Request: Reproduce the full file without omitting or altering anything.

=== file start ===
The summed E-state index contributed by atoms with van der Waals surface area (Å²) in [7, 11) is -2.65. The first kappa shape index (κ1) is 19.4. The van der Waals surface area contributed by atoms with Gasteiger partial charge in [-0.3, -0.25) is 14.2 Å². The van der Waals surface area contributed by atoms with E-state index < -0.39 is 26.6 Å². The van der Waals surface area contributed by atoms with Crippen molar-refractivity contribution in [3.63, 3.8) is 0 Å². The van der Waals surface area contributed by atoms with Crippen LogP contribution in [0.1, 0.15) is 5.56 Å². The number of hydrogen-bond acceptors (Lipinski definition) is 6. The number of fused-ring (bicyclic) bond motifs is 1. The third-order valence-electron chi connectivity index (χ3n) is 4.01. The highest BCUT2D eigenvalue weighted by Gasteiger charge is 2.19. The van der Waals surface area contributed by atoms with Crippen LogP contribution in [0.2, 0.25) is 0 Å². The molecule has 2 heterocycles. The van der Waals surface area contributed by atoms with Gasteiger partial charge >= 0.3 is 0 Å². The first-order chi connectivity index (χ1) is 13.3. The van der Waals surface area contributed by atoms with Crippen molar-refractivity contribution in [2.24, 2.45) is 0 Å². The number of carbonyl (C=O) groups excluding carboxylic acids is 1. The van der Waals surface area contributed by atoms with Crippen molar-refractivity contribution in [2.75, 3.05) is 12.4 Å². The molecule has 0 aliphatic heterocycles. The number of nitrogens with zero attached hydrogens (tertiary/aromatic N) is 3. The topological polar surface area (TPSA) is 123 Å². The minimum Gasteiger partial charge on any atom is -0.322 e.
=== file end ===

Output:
The summed E-state index contributed by atoms with van der Waals surface area (Å²) in [7, 11) is -2.65. The first kappa shape index (κ1) is 19.4. The van der Waals surface area contributed by atoms with Gasteiger partial charge in [-0.3, -0.25) is 14.2 Å². The van der Waals surface area contributed by atoms with E-state index < -0.39 is 26.6 Å². The van der Waals surface area contributed by atoms with Crippen molar-refractivity contribution in [3.63, 3.8) is 0 Å². The van der Waals surface area contributed by atoms with Crippen LogP contribution in [0.1, 0.15) is 5.56 Å². The number of hydrogen-bond acceptors (Lipinski definition) is 6. The number of fused-ring (bicyclic) bond motifs is 1. The third-order valence-electron chi connectivity index (χ3n) is 4.01. The highest BCUT2D eigenvalue weighted by Gasteiger charge is 2.19. The van der Waals surface area contributed by atoms with Crippen LogP contribution in [0.2, 0.25) is 0 Å². The molecule has 2 heterocycles. The van der Waals surface area contributed by atoms with Gasteiger partial charge >= 0.3 is 0 Å². The first-order chi connectivity index (χ1) is 13.3. The van der Waals surface area contributed by atoms with Crippen molar-refractivity contribution in [2.24, 2.45) is 0 Å². The number of carbonyl (C=O) groups excluding carboxylic acids is 1. The van der Waals surface area contributed by atoms with Crippen molar-refractivity contribution in [2.75, 3.05) is 12.4 Å². The molecule has 0 aliphatic heterocycles. The number of nitrogens with zero attached hydrogens (tertiary/aromatic N) is 3. The topological polar surface area (TPSA) is 123 Å². The minimum Gasteiger partial charge on any atom is -0.322 e.